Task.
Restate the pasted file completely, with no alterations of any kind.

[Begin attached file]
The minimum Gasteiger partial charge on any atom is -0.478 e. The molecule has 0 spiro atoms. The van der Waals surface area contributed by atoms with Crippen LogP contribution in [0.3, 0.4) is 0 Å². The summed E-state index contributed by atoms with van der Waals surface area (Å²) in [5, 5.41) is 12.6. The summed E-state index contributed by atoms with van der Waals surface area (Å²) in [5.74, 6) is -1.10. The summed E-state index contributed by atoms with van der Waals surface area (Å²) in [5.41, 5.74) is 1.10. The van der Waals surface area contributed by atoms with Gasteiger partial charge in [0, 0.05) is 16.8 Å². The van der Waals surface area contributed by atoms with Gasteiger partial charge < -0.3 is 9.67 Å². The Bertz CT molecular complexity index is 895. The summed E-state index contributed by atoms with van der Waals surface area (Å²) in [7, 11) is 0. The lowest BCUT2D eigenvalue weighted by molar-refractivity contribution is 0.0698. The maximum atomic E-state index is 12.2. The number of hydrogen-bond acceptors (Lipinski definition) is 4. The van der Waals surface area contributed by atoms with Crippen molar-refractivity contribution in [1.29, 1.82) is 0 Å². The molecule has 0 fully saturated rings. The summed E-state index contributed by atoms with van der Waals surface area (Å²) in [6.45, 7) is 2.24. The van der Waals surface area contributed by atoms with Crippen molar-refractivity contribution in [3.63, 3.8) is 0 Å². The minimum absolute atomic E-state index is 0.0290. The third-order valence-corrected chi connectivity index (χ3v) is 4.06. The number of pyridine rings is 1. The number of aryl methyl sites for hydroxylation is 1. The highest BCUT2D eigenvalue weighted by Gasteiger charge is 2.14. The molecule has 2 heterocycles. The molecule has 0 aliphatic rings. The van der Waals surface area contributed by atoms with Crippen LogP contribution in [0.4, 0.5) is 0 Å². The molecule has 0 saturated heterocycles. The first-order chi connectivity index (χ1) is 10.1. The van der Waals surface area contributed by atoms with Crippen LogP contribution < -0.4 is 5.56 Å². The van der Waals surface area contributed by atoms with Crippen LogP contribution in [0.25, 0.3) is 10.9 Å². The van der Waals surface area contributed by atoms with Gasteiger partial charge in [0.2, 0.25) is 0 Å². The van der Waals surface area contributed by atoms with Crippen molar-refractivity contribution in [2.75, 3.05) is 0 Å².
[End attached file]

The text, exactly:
The minimum Gasteiger partial charge on any atom is -0.478 e. The molecule has 0 spiro atoms. The van der Waals surface area contributed by atoms with Crippen LogP contribution in [0.3, 0.4) is 0 Å². The summed E-state index contributed by atoms with van der Waals surface area (Å²) in [5, 5.41) is 12.6. The summed E-state index contributed by atoms with van der Waals surface area (Å²) in [5.74, 6) is -1.10. The summed E-state index contributed by atoms with van der Waals surface area (Å²) in [5.41, 5.74) is 1.10. The van der Waals surface area contributed by atoms with Gasteiger partial charge in [0, 0.05) is 16.8 Å². The van der Waals surface area contributed by atoms with Gasteiger partial charge < -0.3 is 9.67 Å². The Bertz CT molecular complexity index is 895. The summed E-state index contributed by atoms with van der Waals surface area (Å²) in [7, 11) is 0. The lowest BCUT2D eigenvalue weighted by molar-refractivity contribution is 0.0698. The maximum atomic E-state index is 12.2. The number of hydrogen-bond acceptors (Lipinski definition) is 4. The van der Waals surface area contributed by atoms with Crippen molar-refractivity contribution in [1.29, 1.82) is 0 Å². The molecule has 0 fully saturated rings. The summed E-state index contributed by atoms with van der Waals surface area (Å²) in [6.45, 7) is 2.24. The van der Waals surface area contributed by atoms with Crippen molar-refractivity contribution in [3.63, 3.8) is 0 Å². The minimum absolute atomic E-state index is 0.0290. The third-order valence-corrected chi connectivity index (χ3v) is 4.06. The number of pyridine rings is 1. The number of aryl methyl sites for hydroxylation is 1. The highest BCUT2D eigenvalue weighted by Gasteiger charge is 2.14. The molecule has 2 heterocycles. The molecule has 0 aliphatic rings. The van der Waals surface area contributed by atoms with Crippen LogP contribution in [0.4, 0.5) is 0 Å². The molecule has 0 saturated heterocycles. The first-order chi connectivity index (χ1) is 10.1. The van der Waals surface area contributed by atoms with Crippen LogP contribution < -0.4 is 5.56 Å². The van der Waals surface area contributed by atoms with Crippen LogP contribution in [0.25, 0.3) is 10.9 Å². The van der Waals surface area contributed by atoms with Gasteiger partial charge in [0.2, 0.25) is 0 Å². The van der Waals surface area contributed by atoms with Crippen molar-refractivity contribution in [2.75, 3.05) is 0 Å².